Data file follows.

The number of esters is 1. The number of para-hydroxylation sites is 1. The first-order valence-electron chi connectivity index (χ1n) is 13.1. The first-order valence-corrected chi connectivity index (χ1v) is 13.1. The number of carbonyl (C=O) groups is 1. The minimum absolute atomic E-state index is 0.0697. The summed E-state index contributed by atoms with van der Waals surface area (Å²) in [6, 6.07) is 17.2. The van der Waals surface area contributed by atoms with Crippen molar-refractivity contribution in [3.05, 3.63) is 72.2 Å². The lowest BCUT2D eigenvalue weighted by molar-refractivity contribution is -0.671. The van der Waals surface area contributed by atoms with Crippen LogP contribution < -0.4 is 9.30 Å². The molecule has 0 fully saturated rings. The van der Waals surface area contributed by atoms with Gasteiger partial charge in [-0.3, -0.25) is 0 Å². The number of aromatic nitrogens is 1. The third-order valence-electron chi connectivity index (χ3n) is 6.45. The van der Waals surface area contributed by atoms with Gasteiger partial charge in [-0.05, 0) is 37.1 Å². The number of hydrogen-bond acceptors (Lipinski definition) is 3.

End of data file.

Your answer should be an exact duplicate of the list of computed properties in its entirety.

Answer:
The number of esters is 1. The number of para-hydroxylation sites is 1. The first-order valence-electron chi connectivity index (χ1n) is 13.1. The first-order valence-corrected chi connectivity index (χ1v) is 13.1. The number of carbonyl (C=O) groups is 1. The minimum absolute atomic E-state index is 0.0697. The summed E-state index contributed by atoms with van der Waals surface area (Å²) in [6, 6.07) is 17.2. The van der Waals surface area contributed by atoms with Crippen molar-refractivity contribution in [3.05, 3.63) is 72.2 Å². The lowest BCUT2D eigenvalue weighted by molar-refractivity contribution is -0.671. The van der Waals surface area contributed by atoms with Crippen LogP contribution < -0.4 is 9.30 Å². The molecule has 0 fully saturated rings. The van der Waals surface area contributed by atoms with Gasteiger partial charge in [-0.3, -0.25) is 0 Å². The number of aromatic nitrogens is 1. The third-order valence-electron chi connectivity index (χ3n) is 6.45. The van der Waals surface area contributed by atoms with Gasteiger partial charge in [-0.05, 0) is 37.1 Å². The number of hydrogen-bond acceptors (Lipinski definition) is 3.